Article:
With the EUR/USD rallying to above 1.1300 level today, the USD/CHF is unsurprisingly dropping like a stone. The two currency pairs are inversely-correlated of course because the SNB has more or less pegged its policy to that of the ECB. The Swiss franc is also a safe haven currency and it tends to do better during periods of market turmoil, such as now. Hence, the EUR/CHF has also fallen sharply over the past several days, even if most other euro crosses have rallied as traders unwind their carry trades. The Swissy could be ‘saved’ (temporarily anyway) either by Janet Yellen saying something surprisingly hawkish at her two-day testimony, which starts tomorrow, or if investor sentiment improves suddenly. Neither looks likely.
But the chart of the USD/CHF suggests the Swissy may have made a major turning point over the past few months. It has twice failed to break decisively above the January 2015 high: once in November 2015 and again in January this year. In other words, a triple top reversal pattern has been formed. As this is a major reversal formation, the selling pressure could gather pace as more support levels break down, which is now likely.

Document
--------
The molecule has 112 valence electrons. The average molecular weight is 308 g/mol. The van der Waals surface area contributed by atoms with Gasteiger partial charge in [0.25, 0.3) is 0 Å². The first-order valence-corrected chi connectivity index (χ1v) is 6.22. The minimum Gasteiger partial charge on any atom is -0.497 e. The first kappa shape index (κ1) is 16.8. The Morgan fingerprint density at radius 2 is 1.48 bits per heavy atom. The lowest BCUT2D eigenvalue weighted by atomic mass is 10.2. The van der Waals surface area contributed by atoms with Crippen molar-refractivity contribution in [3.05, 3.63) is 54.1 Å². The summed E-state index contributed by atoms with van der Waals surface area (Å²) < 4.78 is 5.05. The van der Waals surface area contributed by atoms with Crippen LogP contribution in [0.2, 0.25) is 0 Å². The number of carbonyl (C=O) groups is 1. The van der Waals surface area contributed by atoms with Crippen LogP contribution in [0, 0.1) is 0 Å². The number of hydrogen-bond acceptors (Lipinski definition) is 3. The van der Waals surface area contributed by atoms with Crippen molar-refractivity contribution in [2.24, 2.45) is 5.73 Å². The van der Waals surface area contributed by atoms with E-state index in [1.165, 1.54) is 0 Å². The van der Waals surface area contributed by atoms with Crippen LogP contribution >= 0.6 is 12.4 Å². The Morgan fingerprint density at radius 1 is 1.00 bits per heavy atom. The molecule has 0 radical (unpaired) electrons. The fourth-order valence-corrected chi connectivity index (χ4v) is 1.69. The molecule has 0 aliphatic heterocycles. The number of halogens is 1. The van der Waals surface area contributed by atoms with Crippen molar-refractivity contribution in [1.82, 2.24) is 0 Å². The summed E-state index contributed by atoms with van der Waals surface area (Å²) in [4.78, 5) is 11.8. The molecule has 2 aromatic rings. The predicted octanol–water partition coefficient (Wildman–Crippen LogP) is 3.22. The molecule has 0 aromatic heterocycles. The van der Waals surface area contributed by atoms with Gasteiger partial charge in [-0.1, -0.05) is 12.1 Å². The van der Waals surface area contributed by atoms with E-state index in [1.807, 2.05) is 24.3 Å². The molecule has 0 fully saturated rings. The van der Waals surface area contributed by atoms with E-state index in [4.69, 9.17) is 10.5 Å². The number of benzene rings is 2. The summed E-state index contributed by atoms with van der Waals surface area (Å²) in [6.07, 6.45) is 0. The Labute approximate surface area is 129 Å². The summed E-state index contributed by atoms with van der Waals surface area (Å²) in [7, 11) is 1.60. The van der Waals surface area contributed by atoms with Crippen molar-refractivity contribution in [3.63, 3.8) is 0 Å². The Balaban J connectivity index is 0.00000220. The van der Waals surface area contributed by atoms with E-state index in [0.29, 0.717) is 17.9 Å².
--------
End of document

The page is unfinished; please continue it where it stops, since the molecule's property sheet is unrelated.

In fact, the reversal has already seen the Swissy break two bullish trend lines, more or less confirming that the trend has changed. Today, it has also taken out key support in the 0.9785/9800 area too, before dropping to test its 200-moving average at 0.9715. As the short-term charts now suggest price may have dropped too far too fast, rates could bounce back a touch on profit-taking. But essentially the path of least resistance is to the downside and the broken support at 0.9785/9800 is highly likely to cap any potential rallies.
If the 200-day moving average fails to offer much support, then there are not a lot of further reference points to watch until the next potential support and psychological level of 0.9500. It is also worth keeping an eye on the Fibonacci levels of the most recent rally, with the 38.2% retracement coming in around the 0.9570/5 area and 61.8% retracement at 0.9105. The 50% retracement level (not a Fibonacci level) comes in at 0.9335/40.
If however the USD/CHF breaks back above the aforementioned 0.9785/9800 range, then this could pave the way for a rally towards, if not beyond, parity, although that being said, the backside of the broken trend line may prevent price from getting that far.